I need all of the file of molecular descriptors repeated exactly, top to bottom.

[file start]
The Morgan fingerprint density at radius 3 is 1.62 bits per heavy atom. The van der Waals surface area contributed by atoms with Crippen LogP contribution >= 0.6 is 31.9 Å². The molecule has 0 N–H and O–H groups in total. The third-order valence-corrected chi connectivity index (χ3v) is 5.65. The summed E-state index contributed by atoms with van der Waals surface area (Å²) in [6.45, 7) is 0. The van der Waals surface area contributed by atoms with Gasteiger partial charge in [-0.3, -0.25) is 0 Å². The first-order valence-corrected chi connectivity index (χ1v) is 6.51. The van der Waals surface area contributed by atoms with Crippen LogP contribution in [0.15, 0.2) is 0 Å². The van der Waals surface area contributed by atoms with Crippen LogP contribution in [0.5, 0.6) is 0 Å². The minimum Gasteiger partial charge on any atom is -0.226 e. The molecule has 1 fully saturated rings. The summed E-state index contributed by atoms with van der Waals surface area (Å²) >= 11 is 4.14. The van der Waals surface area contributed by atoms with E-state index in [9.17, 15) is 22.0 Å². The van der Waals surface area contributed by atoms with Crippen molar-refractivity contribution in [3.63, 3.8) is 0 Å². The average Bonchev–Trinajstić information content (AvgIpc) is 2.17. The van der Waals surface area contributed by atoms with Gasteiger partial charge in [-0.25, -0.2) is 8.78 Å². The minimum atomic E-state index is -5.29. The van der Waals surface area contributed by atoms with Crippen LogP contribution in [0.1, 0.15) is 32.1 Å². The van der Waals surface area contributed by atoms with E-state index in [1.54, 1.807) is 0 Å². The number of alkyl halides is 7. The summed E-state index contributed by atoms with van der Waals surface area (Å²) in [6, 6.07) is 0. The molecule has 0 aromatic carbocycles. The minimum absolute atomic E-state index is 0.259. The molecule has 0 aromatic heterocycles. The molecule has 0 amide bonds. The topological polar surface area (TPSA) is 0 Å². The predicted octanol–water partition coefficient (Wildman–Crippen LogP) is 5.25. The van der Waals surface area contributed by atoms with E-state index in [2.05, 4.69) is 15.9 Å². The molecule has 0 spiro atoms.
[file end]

The Morgan fingerprint density at radius 3 is 1.62 bits per heavy atom. The van der Waals surface area contributed by atoms with Crippen LogP contribution >= 0.6 is 31.9 Å². The molecule has 0 N–H and O–H groups in total. The third-order valence-corrected chi connectivity index (χ3v) is 5.65. The summed E-state index contributed by atoms with van der Waals surface area (Å²) in [6.45, 7) is 0. The van der Waals surface area contributed by atoms with Gasteiger partial charge in [-0.3, -0.25) is 0 Å². The first-order valence-corrected chi connectivity index (χ1v) is 6.51. The van der Waals surface area contributed by atoms with Crippen LogP contribution in [0.15, 0.2) is 0 Å². The van der Waals surface area contributed by atoms with Crippen LogP contribution in [0.5, 0.6) is 0 Å². The minimum Gasteiger partial charge on any atom is -0.226 e. The molecule has 1 fully saturated rings. The summed E-state index contributed by atoms with van der Waals surface area (Å²) >= 11 is 4.14. The van der Waals surface area contributed by atoms with E-state index in [9.17, 15) is 22.0 Å². The van der Waals surface area contributed by atoms with Crippen molar-refractivity contribution in [3.63, 3.8) is 0 Å². The average Bonchev–Trinajstić information content (AvgIpc) is 2.17. The van der Waals surface area contributed by atoms with Gasteiger partial charge in [-0.25, -0.2) is 8.78 Å². The minimum atomic E-state index is -5.29. The van der Waals surface area contributed by atoms with Crippen LogP contribution in [0.1, 0.15) is 32.1 Å². The van der Waals surface area contributed by atoms with E-state index in [1.54, 1.807) is 0 Å². The number of alkyl halides is 7. The summed E-state index contributed by atoms with van der Waals surface area (Å²) in [6, 6.07) is 0. The molecule has 0 aromatic carbocycles. The minimum absolute atomic E-state index is 0.259. The molecule has 0 aromatic heterocycles. The molecule has 0 amide bonds. The topological polar surface area (TPSA) is 0 Å². The predicted octanol–water partition coefficient (Wildman–Crippen LogP) is 5.25. The van der Waals surface area contributed by atoms with E-state index in [2.05, 4.69) is 15.9 Å². The molecule has 0 spiro atoms.